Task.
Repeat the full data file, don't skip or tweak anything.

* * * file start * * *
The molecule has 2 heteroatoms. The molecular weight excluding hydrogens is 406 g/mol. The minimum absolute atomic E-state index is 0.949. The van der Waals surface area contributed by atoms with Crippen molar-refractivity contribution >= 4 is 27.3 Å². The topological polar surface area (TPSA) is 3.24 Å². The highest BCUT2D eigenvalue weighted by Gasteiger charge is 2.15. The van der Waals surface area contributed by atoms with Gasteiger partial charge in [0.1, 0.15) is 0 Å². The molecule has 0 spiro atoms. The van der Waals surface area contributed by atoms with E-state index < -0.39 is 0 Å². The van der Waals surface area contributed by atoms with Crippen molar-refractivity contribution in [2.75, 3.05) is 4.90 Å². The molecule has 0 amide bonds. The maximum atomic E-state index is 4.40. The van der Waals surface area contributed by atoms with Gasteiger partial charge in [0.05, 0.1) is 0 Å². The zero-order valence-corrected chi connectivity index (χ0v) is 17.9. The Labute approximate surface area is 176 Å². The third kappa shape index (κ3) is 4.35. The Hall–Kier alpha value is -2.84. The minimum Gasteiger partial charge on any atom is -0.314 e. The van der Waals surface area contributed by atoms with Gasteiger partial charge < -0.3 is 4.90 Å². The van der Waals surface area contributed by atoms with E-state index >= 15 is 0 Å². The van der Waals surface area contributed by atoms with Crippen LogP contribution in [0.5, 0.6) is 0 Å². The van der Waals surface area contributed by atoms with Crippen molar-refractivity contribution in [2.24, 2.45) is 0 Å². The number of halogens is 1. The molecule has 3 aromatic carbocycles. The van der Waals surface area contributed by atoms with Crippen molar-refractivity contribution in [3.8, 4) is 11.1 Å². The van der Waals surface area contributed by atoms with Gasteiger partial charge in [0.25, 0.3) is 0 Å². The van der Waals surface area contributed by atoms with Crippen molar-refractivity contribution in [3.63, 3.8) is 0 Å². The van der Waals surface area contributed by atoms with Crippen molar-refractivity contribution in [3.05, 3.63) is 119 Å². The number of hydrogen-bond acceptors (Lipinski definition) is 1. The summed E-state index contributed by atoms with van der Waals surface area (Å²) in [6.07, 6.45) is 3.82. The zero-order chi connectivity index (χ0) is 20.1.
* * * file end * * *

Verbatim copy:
The molecule has 2 heteroatoms. The molecular weight excluding hydrogens is 406 g/mol. The minimum absolute atomic E-state index is 0.949. The van der Waals surface area contributed by atoms with Crippen molar-refractivity contribution >= 4 is 27.3 Å². The topological polar surface area (TPSA) is 3.24 Å². The highest BCUT2D eigenvalue weighted by Gasteiger charge is 2.15. The van der Waals surface area contributed by atoms with Gasteiger partial charge in [0.1, 0.15) is 0 Å². The molecule has 0 spiro atoms. The van der Waals surface area contributed by atoms with E-state index < -0.39 is 0 Å². The van der Waals surface area contributed by atoms with Crippen molar-refractivity contribution in [2.75, 3.05) is 4.90 Å². The molecule has 0 amide bonds. The maximum atomic E-state index is 4.40. The van der Waals surface area contributed by atoms with Gasteiger partial charge in [0.05, 0.1) is 0 Å². The zero-order valence-corrected chi connectivity index (χ0v) is 17.9. The Labute approximate surface area is 176 Å². The third kappa shape index (κ3) is 4.35. The Hall–Kier alpha value is -2.84. The minimum Gasteiger partial charge on any atom is -0.314 e. The van der Waals surface area contributed by atoms with Gasteiger partial charge < -0.3 is 4.90 Å². The van der Waals surface area contributed by atoms with E-state index >= 15 is 0 Å². The van der Waals surface area contributed by atoms with Crippen LogP contribution in [0.5, 0.6) is 0 Å². The van der Waals surface area contributed by atoms with Crippen molar-refractivity contribution in [2.24, 2.45) is 0 Å². The number of halogens is 1. The molecule has 3 aromatic carbocycles. The van der Waals surface area contributed by atoms with Crippen molar-refractivity contribution in [3.8, 4) is 11.1 Å². The van der Waals surface area contributed by atoms with Gasteiger partial charge in [0.25, 0.3) is 0 Å². The van der Waals surface area contributed by atoms with Crippen molar-refractivity contribution in [3.63, 3.8) is 0 Å². The van der Waals surface area contributed by atoms with Crippen molar-refractivity contribution in [3.05, 3.63) is 119 Å². The number of hydrogen-bond acceptors (Lipinski definition) is 1. The summed E-state index contributed by atoms with van der Waals surface area (Å²) in [6.07, 6.45) is 3.82. The zero-order chi connectivity index (χ0) is 20.1.